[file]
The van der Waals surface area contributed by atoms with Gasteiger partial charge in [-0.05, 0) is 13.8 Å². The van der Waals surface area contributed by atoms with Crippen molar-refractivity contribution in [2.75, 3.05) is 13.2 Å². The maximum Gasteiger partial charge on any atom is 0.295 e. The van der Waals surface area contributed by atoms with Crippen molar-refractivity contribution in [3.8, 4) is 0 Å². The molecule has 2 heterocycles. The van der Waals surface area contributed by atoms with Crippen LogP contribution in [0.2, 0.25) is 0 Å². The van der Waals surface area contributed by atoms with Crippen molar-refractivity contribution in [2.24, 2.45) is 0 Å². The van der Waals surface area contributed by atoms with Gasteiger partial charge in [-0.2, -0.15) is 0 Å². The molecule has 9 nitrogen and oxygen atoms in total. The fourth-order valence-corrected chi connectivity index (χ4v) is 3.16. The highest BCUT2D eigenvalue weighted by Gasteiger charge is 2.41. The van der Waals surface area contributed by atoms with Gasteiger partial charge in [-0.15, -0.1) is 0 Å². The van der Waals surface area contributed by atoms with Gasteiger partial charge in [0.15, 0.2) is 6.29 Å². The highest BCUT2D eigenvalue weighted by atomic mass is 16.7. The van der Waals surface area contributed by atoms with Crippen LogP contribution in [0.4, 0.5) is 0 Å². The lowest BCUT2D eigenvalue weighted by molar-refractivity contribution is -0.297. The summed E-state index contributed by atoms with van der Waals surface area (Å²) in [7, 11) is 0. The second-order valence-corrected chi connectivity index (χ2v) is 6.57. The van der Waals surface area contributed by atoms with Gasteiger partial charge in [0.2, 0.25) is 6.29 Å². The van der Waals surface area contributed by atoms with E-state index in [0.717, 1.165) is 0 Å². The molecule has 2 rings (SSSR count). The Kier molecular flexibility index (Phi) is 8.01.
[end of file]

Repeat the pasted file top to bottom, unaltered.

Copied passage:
The van der Waals surface area contributed by atoms with Gasteiger partial charge in [-0.05, 0) is 13.8 Å². The van der Waals surface area contributed by atoms with Crippen molar-refractivity contribution in [2.75, 3.05) is 13.2 Å². The maximum Gasteiger partial charge on any atom is 0.295 e. The van der Waals surface area contributed by atoms with Crippen molar-refractivity contribution in [3.8, 4) is 0 Å². The molecule has 2 heterocycles. The van der Waals surface area contributed by atoms with Crippen LogP contribution in [0.2, 0.25) is 0 Å². The van der Waals surface area contributed by atoms with Crippen molar-refractivity contribution in [2.24, 2.45) is 0 Å². The van der Waals surface area contributed by atoms with Gasteiger partial charge in [-0.2, -0.15) is 0 Å². The molecule has 9 nitrogen and oxygen atoms in total. The fourth-order valence-corrected chi connectivity index (χ4v) is 3.16. The highest BCUT2D eigenvalue weighted by Gasteiger charge is 2.41. The van der Waals surface area contributed by atoms with Gasteiger partial charge in [-0.15, -0.1) is 0 Å². The van der Waals surface area contributed by atoms with Gasteiger partial charge in [0.15, 0.2) is 6.29 Å². The highest BCUT2D eigenvalue weighted by atomic mass is 16.7. The van der Waals surface area contributed by atoms with Crippen LogP contribution in [0.4, 0.5) is 0 Å². The lowest BCUT2D eigenvalue weighted by molar-refractivity contribution is -0.297. The summed E-state index contributed by atoms with van der Waals surface area (Å²) in [7, 11) is 0. The second-order valence-corrected chi connectivity index (χ2v) is 6.57. The van der Waals surface area contributed by atoms with Gasteiger partial charge in [0.2, 0.25) is 6.29 Å². The van der Waals surface area contributed by atoms with E-state index in [0.717, 1.165) is 0 Å². The molecule has 2 rings (SSSR count). The Kier molecular flexibility index (Phi) is 8.01.